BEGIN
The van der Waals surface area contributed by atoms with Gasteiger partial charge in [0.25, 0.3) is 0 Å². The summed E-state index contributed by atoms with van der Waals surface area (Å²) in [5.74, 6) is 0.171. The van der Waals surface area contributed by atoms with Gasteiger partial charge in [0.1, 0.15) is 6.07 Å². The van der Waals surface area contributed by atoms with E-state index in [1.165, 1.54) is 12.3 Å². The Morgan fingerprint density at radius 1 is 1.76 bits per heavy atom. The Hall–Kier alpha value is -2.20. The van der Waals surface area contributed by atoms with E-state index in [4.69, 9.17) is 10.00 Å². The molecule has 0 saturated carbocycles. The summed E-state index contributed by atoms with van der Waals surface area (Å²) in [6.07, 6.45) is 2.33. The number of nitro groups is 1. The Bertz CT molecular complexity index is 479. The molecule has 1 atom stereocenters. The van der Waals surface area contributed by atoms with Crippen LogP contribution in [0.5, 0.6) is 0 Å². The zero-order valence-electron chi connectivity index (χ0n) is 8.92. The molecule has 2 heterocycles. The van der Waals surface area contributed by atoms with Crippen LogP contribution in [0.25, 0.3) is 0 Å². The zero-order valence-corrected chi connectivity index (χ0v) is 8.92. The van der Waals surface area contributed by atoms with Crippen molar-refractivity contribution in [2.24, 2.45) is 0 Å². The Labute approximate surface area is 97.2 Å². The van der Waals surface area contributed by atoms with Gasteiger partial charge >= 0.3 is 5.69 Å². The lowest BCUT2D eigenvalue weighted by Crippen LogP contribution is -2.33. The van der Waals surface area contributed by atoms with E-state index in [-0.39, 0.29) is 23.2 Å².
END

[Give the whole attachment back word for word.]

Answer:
The van der Waals surface area contributed by atoms with Gasteiger partial charge in [0.25, 0.3) is 0 Å². The summed E-state index contributed by atoms with van der Waals surface area (Å²) in [5.74, 6) is 0.171. The van der Waals surface area contributed by atoms with Gasteiger partial charge in [0.1, 0.15) is 6.07 Å². The van der Waals surface area contributed by atoms with E-state index in [1.165, 1.54) is 12.3 Å². The Morgan fingerprint density at radius 1 is 1.76 bits per heavy atom. The Hall–Kier alpha value is -2.20. The van der Waals surface area contributed by atoms with E-state index in [4.69, 9.17) is 10.00 Å². The molecule has 0 saturated carbocycles. The summed E-state index contributed by atoms with van der Waals surface area (Å²) in [6.07, 6.45) is 2.33. The number of nitro groups is 1. The Bertz CT molecular complexity index is 479. The molecule has 1 atom stereocenters. The van der Waals surface area contributed by atoms with Crippen LogP contribution in [0.5, 0.6) is 0 Å². The zero-order valence-electron chi connectivity index (χ0n) is 8.92. The molecule has 2 heterocycles. The van der Waals surface area contributed by atoms with Crippen LogP contribution in [0.25, 0.3) is 0 Å². The zero-order valence-corrected chi connectivity index (χ0v) is 8.92. The van der Waals surface area contributed by atoms with Crippen molar-refractivity contribution in [2.24, 2.45) is 0 Å². The Labute approximate surface area is 97.2 Å². The van der Waals surface area contributed by atoms with Gasteiger partial charge >= 0.3 is 5.69 Å². The lowest BCUT2D eigenvalue weighted by Crippen LogP contribution is -2.33. The van der Waals surface area contributed by atoms with E-state index in [-0.39, 0.29) is 23.2 Å².